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Will Gonzales protect Bush from the Abramoff scandal?

We’ve blogged several times on the Bush administration’s cover-up of its ties to corrupt former Republican super lobbyist Jack Abramoff. Mr. Bush has refused to release photographs of himself with Abramoff, or any records of Abramoff’s dealings with the White House, despite initial promises to the contrary by administration mouthpiece Scott McClellan.

Now, the story has taken a new twist, as 31 Senate Democrats have asked Attorney General Alberto Gonzales to remove himself from the Justice Department investigation of the Abramoff scandal. “FBI officials have said the Abramoff investigation ‘involves systemic corruption within the highest levels of government,’ ” the Democrats wrote in a letter to Gonzales. “In light of your previous service as White House Counsel and your close connection to many Administration officials, the appearance of conflict looms large.”

Gonzales’ response was the same as this White House’s answer to so many Congressional requests: No.

As head of the Justice Department, it’s not clear how Attorney General Gonzales might influence the work of the DOJ’s famously independent Public Integrity division, which is leading the investigation.

But we do know that Mr. Gonzales is a long time friend of Mr. Bush, and is extremely loyal to him. As White House Counsel Gonzales helped develop the legal “rationale” (if you can call it that) justifying torture, and Sen. Feingold (D-Wis.), along with others, has accused him of misleading Congress while defending another one of the administration’s most controversial programs, the warrantless domestic wiretapping. We also know the administration has disrupted the Abramoff investigation by appointing one of the lead investigators to a federal judgeship, thus removing him from the case. (Funny, isn’t it, how this administration will never publicly comment on ongoing investigations, but will gladly remove the investigators who are conducting them?)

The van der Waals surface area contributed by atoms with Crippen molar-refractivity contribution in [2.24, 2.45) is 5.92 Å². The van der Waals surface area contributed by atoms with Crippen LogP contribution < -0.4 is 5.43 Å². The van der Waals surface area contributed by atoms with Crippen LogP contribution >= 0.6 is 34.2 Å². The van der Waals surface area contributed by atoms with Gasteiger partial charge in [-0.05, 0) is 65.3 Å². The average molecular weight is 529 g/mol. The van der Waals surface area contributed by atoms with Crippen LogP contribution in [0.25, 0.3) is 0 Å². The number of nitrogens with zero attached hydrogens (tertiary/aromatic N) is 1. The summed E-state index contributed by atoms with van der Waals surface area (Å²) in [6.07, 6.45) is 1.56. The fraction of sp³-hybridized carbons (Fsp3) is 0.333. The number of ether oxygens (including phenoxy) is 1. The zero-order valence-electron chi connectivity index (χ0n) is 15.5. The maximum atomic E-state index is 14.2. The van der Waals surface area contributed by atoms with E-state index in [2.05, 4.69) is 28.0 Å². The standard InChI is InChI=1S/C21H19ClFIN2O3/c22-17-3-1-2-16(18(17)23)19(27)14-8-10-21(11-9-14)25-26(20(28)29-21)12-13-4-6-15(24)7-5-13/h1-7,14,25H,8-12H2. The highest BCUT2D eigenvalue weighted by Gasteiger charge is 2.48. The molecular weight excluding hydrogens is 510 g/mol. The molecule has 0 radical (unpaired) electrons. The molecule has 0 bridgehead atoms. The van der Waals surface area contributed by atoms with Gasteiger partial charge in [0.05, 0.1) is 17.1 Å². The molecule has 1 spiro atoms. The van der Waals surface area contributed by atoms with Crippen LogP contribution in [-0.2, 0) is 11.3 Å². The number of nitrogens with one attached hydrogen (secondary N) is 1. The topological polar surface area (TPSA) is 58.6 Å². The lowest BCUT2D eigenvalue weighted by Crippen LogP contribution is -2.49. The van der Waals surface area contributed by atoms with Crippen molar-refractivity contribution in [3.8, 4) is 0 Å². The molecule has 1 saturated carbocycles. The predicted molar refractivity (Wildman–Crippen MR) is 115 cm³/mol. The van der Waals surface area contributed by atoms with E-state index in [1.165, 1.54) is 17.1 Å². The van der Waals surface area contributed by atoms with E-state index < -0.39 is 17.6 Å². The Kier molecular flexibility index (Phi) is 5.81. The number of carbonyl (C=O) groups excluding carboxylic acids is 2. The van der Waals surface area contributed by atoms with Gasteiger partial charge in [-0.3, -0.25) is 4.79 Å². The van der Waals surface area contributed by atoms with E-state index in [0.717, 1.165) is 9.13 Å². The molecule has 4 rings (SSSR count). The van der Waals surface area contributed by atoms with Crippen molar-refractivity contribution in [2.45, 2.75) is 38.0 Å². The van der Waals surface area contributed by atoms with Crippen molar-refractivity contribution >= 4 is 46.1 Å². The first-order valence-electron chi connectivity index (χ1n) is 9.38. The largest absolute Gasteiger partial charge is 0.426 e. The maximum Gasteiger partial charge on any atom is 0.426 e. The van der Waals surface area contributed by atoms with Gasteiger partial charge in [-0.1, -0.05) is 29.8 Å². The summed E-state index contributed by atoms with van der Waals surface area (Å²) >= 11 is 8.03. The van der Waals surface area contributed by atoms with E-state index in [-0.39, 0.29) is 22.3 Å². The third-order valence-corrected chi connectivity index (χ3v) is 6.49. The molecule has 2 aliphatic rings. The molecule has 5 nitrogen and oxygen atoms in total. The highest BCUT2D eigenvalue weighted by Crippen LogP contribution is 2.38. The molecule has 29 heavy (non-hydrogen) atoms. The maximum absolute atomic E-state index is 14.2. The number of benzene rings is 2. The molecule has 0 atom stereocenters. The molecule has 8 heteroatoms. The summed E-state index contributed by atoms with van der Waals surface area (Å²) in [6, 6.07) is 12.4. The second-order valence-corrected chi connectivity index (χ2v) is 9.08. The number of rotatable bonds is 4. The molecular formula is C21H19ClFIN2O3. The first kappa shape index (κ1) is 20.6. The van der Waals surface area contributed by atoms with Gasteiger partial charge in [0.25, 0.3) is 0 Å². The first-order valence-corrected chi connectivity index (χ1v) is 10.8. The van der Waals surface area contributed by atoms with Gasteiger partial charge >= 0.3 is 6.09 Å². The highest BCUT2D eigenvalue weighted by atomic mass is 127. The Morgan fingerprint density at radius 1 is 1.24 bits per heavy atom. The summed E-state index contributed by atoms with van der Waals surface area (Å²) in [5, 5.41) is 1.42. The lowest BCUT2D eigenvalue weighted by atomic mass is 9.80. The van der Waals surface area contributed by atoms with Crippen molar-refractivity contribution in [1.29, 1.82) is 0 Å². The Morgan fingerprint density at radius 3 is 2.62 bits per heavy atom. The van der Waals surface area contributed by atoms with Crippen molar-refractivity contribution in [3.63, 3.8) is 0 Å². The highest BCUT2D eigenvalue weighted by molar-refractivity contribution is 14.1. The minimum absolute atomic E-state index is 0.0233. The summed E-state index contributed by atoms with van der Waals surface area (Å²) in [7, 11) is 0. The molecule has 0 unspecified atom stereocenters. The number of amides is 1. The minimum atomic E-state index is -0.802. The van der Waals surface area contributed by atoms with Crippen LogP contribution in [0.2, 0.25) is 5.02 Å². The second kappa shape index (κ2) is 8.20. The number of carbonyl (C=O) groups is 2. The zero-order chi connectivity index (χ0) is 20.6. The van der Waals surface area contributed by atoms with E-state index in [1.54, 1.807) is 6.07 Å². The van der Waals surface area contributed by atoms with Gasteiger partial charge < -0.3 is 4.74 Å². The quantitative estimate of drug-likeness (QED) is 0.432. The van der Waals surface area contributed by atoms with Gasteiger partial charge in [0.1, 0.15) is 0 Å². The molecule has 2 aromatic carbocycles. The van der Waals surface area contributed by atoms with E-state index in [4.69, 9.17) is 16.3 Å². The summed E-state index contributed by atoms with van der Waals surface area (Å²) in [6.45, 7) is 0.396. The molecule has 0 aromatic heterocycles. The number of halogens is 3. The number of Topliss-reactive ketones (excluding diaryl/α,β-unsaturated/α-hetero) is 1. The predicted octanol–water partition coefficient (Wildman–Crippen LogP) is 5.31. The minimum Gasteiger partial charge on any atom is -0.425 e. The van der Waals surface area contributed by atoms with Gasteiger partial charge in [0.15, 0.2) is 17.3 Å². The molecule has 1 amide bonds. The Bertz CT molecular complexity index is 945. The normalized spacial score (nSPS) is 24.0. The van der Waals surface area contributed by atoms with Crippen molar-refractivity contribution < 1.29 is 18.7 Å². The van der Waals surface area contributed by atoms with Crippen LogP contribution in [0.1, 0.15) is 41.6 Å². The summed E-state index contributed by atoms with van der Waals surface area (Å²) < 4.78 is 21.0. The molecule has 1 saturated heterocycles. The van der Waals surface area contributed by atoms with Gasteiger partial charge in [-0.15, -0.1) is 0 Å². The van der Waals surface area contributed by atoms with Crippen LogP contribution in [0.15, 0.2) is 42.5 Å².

And now, with the President refusing to release information on his relationship with Abramoff, his good friend Alberto Gonzales is refusing direct requests to remove himself from the investigation, for what would appear to be a potentially strong conflict of interest.

If you want to get to the bottom of this as much as we do, take an action today by urging your senators to demand release of all records regarding the White House’s relationship with Abramoff. If Republicans are suddenly so big on disclosure, following the Congressional corruption scandals, how about a little of the same from the White House?

-Gordon Clark